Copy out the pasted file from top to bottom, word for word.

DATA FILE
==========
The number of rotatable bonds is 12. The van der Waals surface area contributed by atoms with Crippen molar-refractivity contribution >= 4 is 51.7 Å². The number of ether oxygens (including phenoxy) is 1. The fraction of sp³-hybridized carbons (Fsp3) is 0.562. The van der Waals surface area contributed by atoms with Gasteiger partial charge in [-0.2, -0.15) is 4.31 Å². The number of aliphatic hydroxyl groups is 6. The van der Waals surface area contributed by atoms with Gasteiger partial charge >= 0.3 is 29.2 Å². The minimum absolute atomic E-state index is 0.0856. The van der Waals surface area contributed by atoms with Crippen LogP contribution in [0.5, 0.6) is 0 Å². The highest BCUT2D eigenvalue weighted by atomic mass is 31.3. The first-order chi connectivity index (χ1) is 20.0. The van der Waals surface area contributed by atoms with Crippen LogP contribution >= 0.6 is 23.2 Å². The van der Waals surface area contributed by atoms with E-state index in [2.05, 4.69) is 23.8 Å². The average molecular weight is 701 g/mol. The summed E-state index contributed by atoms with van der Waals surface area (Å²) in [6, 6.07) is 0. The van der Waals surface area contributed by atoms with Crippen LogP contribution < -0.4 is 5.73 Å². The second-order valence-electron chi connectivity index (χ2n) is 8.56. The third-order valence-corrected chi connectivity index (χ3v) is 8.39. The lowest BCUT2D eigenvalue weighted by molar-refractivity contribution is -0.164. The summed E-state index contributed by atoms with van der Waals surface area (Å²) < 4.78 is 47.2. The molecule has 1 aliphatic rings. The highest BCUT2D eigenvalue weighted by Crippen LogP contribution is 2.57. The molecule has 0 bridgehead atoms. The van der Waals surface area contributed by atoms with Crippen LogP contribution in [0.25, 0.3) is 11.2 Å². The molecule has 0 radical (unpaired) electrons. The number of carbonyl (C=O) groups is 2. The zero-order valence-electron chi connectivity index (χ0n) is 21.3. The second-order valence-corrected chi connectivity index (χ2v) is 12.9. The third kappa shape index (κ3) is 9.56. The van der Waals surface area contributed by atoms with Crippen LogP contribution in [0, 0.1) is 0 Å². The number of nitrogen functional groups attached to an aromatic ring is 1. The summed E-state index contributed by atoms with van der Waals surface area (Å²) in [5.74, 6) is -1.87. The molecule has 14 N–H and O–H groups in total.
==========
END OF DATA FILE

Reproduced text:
The number of rotatable bonds is 12. The van der Waals surface area contributed by atoms with Crippen molar-refractivity contribution >= 4 is 51.7 Å². The number of ether oxygens (including phenoxy) is 1. The fraction of sp³-hybridized carbons (Fsp3) is 0.562. The van der Waals surface area contributed by atoms with Gasteiger partial charge in [-0.2, -0.15) is 4.31 Å². The number of aliphatic hydroxyl groups is 6. The van der Waals surface area contributed by atoms with Gasteiger partial charge >= 0.3 is 29.2 Å². The minimum absolute atomic E-state index is 0.0856. The van der Waals surface area contributed by atoms with Crippen LogP contribution in [0.5, 0.6) is 0 Å². The highest BCUT2D eigenvalue weighted by atomic mass is 31.3. The first-order chi connectivity index (χ1) is 20.0. The van der Waals surface area contributed by atoms with Crippen LogP contribution >= 0.6 is 23.2 Å². The van der Waals surface area contributed by atoms with E-state index in [2.05, 4.69) is 23.8 Å². The average molecular weight is 701 g/mol. The summed E-state index contributed by atoms with van der Waals surface area (Å²) in [6, 6.07) is 0. The van der Waals surface area contributed by atoms with Crippen LogP contribution < -0.4 is 5.73 Å². The second-order valence-electron chi connectivity index (χ2n) is 8.56. The third-order valence-corrected chi connectivity index (χ3v) is 8.39. The lowest BCUT2D eigenvalue weighted by molar-refractivity contribution is -0.164. The summed E-state index contributed by atoms with van der Waals surface area (Å²) < 4.78 is 47.2. The molecule has 1 aliphatic rings. The highest BCUT2D eigenvalue weighted by Crippen LogP contribution is 2.57. The molecule has 0 bridgehead atoms. The van der Waals surface area contributed by atoms with Crippen LogP contribution in [0.25, 0.3) is 11.2 Å². The molecule has 0 radical (unpaired) electrons. The number of carbonyl (C=O) groups is 2. The zero-order valence-electron chi connectivity index (χ0n) is 21.3. The second-order valence-corrected chi connectivity index (χ2v) is 12.9. The third kappa shape index (κ3) is 9.56. The van der Waals surface area contributed by atoms with Crippen LogP contribution in [0, 0.1) is 0 Å². The number of nitrogen functional groups attached to an aromatic ring is 1. The summed E-state index contributed by atoms with van der Waals surface area (Å²) in [5.74, 6) is -1.87. The molecule has 14 N–H and O–H groups in total.